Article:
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The Road goes ever on and on
    Down from the door where it began.
    Now far ahead the Road has gone,
    And I must follow, if I can,
    Pursuing it with eager feet,
    Until it joins some larger way
    Where many paths and errands meet.
    And whither then? I cannot say.
Herr Klinger
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« Reply #27 on: August 04, 2009, 01:36:46 am »

There was a study done in the catacombs under France where a groups of skeptics and believers of the paranormal were led through. None of the skeptics reported anything, but for some reason the believers all felt similar experiences in the same rooms, without communicating to the other test subjects what they experienced. The people performing the test thought it was possible for skeptics to actually not allow things to happen, sort of like the bit about simply observing something and changing the outcome. Just some food for thought.
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JohnSix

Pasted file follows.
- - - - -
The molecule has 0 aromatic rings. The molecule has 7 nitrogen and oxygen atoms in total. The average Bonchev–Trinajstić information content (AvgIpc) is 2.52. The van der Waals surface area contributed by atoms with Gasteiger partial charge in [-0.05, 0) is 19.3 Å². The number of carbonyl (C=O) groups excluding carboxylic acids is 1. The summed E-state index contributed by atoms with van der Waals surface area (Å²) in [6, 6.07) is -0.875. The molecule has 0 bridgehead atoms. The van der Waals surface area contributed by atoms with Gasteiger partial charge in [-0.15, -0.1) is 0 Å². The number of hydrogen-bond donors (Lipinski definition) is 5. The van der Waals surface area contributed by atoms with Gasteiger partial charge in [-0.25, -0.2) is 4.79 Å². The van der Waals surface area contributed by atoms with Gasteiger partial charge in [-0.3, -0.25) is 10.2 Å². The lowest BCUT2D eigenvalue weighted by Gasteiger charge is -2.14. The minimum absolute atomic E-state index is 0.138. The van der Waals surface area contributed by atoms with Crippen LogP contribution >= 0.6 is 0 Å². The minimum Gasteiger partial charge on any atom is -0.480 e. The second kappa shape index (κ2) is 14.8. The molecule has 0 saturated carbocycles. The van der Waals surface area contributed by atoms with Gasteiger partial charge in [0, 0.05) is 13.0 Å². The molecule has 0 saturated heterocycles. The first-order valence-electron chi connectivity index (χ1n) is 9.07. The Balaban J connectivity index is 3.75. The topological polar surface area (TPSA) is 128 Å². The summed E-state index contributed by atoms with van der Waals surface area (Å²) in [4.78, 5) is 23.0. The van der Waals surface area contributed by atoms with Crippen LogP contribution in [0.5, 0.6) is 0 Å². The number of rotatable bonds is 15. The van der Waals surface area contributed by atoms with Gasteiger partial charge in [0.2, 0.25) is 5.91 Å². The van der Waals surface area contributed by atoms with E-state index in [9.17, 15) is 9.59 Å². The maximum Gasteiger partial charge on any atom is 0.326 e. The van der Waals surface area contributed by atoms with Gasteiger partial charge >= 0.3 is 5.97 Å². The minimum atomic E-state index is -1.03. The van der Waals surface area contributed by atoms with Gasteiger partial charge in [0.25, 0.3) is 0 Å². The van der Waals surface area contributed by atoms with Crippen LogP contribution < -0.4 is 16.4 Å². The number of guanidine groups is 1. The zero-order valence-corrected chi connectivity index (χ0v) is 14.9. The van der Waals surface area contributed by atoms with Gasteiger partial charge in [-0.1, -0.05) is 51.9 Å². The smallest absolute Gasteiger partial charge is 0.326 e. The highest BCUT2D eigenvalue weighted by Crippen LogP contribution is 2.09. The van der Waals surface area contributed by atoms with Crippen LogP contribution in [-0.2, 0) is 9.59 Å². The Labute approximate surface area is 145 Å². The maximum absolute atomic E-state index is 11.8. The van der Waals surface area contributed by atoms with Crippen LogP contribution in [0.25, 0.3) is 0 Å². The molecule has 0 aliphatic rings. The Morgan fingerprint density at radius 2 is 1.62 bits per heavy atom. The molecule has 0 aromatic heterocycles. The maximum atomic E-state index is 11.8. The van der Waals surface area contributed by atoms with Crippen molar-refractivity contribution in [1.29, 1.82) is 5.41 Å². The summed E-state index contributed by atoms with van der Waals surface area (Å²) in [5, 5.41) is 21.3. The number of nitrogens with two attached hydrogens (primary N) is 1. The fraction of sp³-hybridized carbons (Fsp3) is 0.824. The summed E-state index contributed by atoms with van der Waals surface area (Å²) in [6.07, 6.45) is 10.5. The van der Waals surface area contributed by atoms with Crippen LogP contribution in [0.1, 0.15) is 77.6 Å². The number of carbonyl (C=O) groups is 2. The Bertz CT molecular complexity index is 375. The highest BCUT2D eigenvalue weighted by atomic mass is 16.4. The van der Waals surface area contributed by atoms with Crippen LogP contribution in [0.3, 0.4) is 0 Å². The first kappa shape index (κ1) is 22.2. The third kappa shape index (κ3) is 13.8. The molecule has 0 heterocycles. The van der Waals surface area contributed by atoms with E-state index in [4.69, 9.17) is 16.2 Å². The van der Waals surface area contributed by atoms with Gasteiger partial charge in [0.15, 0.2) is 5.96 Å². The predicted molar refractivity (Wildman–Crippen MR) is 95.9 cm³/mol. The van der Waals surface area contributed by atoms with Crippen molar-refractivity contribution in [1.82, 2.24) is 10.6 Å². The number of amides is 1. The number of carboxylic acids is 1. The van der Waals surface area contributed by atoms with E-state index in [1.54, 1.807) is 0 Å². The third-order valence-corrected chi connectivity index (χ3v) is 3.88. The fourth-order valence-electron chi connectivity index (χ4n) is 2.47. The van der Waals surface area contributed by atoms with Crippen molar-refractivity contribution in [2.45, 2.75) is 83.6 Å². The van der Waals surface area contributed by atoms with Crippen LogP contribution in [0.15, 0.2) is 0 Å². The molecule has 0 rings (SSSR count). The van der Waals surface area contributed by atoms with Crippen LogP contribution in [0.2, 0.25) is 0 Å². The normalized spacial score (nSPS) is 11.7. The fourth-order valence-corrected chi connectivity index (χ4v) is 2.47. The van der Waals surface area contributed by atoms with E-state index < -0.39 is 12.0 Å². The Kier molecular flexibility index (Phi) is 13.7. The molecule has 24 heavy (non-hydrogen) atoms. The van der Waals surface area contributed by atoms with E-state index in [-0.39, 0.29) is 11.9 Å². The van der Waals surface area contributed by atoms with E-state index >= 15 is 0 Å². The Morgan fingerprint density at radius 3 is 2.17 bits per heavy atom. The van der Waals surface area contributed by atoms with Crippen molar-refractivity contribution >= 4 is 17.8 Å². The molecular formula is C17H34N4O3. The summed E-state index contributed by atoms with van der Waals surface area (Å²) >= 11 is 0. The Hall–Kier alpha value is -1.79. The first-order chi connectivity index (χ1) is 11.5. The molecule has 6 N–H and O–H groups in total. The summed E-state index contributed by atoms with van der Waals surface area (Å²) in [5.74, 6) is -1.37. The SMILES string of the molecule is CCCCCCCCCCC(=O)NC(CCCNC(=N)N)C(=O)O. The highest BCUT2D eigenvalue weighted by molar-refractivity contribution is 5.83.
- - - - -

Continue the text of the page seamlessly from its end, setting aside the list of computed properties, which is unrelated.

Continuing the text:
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Johnsix
« Reply #28 on: August 04, 2009, 01:48:19 am »

There was a study done in the catacombs under France where a groups of skeptics and believers of the paranormal were led through. None of the skeptics reported anything, but for some reason the believers all felt similar experiences in the same rooms, without communicating to the other test subjects what they experienced. The people performing the test thought it was possible for skeptics to actually not allow things to happen, sort of like the bit about simply observing something and changing the outcome. Just some food for thought.
Or it's possible that believers are more likely to report something that isn't there.
Believers would be more familiar with stuff like cold spots and report any change in temperature as a paranormal occurrence.

It really depends how similar there experiences are.

And wouldn't the place need to be proven to be haunted before a test like this would be accurate?
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Archaeo_fozz
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« Reply #29 on: August 04, 2009, 01:22:14 pm »

i suppose it depends on what in intent of the experiement is, if its sociological, wether or not the place is haunted is irrelevant,  that is to say it is to test the reactions of certain types of people under certain circumstances in a specific kind of setting.
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"Absence of evidence is not evidence of absence!"
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JohnSix
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Johnsix
« Reply #30 on: August 04, 2009, 01:28:59 pm »